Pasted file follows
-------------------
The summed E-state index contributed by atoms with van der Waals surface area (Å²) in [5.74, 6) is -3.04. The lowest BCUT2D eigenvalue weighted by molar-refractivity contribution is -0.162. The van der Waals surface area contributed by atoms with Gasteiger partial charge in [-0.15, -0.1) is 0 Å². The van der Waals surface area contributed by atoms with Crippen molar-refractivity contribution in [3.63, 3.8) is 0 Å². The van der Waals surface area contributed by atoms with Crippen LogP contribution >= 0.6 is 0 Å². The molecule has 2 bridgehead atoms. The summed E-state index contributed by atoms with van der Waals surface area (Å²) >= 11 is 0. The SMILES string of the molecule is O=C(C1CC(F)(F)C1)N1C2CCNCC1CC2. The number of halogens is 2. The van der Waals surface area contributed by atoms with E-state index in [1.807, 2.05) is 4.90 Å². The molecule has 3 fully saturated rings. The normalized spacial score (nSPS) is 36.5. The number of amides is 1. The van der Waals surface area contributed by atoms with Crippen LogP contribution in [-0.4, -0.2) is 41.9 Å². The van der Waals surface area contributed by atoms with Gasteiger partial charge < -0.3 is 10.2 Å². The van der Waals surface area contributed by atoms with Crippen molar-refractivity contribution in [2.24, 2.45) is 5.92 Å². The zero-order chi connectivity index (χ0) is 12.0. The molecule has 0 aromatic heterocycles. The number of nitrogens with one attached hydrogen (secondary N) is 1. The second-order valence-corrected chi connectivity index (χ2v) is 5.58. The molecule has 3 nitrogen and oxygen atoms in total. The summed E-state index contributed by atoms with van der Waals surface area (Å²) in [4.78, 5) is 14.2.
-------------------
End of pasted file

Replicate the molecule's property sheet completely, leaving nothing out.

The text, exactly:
The summed E-state index contributed by atoms with van der Waals surface area (Å²) in [5.74, 6) is -3.04. The lowest BCUT2D eigenvalue weighted by molar-refractivity contribution is -0.162. The van der Waals surface area contributed by atoms with Gasteiger partial charge in [-0.15, -0.1) is 0 Å². The van der Waals surface area contributed by atoms with Crippen molar-refractivity contribution in [3.63, 3.8) is 0 Å². The van der Waals surface area contributed by atoms with Crippen LogP contribution >= 0.6 is 0 Å². The molecule has 2 bridgehead atoms. The summed E-state index contributed by atoms with van der Waals surface area (Å²) >= 11 is 0. The SMILES string of the molecule is O=C(C1CC(F)(F)C1)N1C2CCNCC1CC2. The number of halogens is 2. The van der Waals surface area contributed by atoms with E-state index in [1.807, 2.05) is 4.90 Å². The molecule has 3 fully saturated rings. The normalized spacial score (nSPS) is 36.5. The number of amides is 1. The van der Waals surface area contributed by atoms with Crippen LogP contribution in [-0.4, -0.2) is 41.9 Å². The van der Waals surface area contributed by atoms with Gasteiger partial charge < -0.3 is 10.2 Å². The van der Waals surface area contributed by atoms with Crippen molar-refractivity contribution in [2.24, 2.45) is 5.92 Å². The zero-order chi connectivity index (χ0) is 12.0. The molecule has 0 aromatic heterocycles. The number of nitrogens with one attached hydrogen (secondary N) is 1. The second-order valence-corrected chi connectivity index (χ2v) is 5.58. The molecule has 3 nitrogen and oxygen atoms in total. The summed E-state index contributed by atoms with van der Waals surface area (Å²) in [4.78, 5) is 14.2.